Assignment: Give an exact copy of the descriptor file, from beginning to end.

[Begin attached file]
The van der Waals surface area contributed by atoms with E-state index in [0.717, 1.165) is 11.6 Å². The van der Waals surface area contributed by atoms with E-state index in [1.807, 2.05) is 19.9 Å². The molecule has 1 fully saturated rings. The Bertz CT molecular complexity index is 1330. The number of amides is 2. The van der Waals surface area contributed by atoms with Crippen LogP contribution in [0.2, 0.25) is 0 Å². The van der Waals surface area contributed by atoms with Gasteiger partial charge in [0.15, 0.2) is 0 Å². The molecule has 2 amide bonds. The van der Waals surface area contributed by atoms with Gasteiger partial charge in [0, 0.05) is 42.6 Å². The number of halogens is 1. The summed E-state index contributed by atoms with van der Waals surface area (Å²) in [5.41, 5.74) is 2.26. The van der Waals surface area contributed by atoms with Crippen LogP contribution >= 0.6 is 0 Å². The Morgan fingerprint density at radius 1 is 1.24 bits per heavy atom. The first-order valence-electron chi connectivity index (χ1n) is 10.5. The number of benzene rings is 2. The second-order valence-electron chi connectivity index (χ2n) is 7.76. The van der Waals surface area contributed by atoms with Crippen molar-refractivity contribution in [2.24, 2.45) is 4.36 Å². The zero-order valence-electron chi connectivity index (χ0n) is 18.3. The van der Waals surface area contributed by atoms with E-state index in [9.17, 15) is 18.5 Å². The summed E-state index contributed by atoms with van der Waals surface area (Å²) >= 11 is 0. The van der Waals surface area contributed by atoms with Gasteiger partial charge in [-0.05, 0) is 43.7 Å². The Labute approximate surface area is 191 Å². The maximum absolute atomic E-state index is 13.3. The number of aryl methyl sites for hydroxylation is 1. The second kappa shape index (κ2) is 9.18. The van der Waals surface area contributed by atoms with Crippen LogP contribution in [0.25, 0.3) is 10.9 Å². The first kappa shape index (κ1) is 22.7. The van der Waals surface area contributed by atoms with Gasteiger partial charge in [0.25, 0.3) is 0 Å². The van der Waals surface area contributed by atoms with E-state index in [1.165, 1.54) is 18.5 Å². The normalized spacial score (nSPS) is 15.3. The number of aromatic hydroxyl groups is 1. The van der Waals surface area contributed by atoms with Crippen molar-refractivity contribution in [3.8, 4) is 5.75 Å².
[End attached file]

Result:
The van der Waals surface area contributed by atoms with E-state index in [0.717, 1.165) is 11.6 Å². The van der Waals surface area contributed by atoms with E-state index in [1.807, 2.05) is 19.9 Å². The molecule has 1 fully saturated rings. The Bertz CT molecular complexity index is 1330. The number of amides is 2. The van der Waals surface area contributed by atoms with Crippen LogP contribution in [0.2, 0.25) is 0 Å². The van der Waals surface area contributed by atoms with Gasteiger partial charge in [0.15, 0.2) is 0 Å². The molecule has 2 amide bonds. The van der Waals surface area contributed by atoms with Gasteiger partial charge in [0, 0.05) is 42.6 Å². The number of halogens is 1. The summed E-state index contributed by atoms with van der Waals surface area (Å²) in [5.41, 5.74) is 2.26. The van der Waals surface area contributed by atoms with Crippen LogP contribution >= 0.6 is 0 Å². The Morgan fingerprint density at radius 1 is 1.24 bits per heavy atom. The first-order valence-electron chi connectivity index (χ1n) is 10.5. The number of benzene rings is 2. The second-order valence-electron chi connectivity index (χ2n) is 7.76. The van der Waals surface area contributed by atoms with Crippen molar-refractivity contribution in [2.24, 2.45) is 4.36 Å². The zero-order valence-electron chi connectivity index (χ0n) is 18.3. The van der Waals surface area contributed by atoms with E-state index in [9.17, 15) is 18.5 Å². The summed E-state index contributed by atoms with van der Waals surface area (Å²) >= 11 is 0. The van der Waals surface area contributed by atoms with Gasteiger partial charge in [-0.05, 0) is 43.7 Å². The Labute approximate surface area is 191 Å². The maximum absolute atomic E-state index is 13.3. The number of aryl methyl sites for hydroxylation is 1. The second kappa shape index (κ2) is 9.18. The van der Waals surface area contributed by atoms with Crippen LogP contribution in [0.25, 0.3) is 10.9 Å². The first kappa shape index (κ1) is 22.7. The van der Waals surface area contributed by atoms with Gasteiger partial charge in [0.25, 0.3) is 0 Å². The van der Waals surface area contributed by atoms with E-state index in [1.165, 1.54) is 18.5 Å². The normalized spacial score (nSPS) is 15.3. The number of aromatic hydroxyl groups is 1. The van der Waals surface area contributed by atoms with Crippen molar-refractivity contribution in [3.8, 4) is 5.75 Å².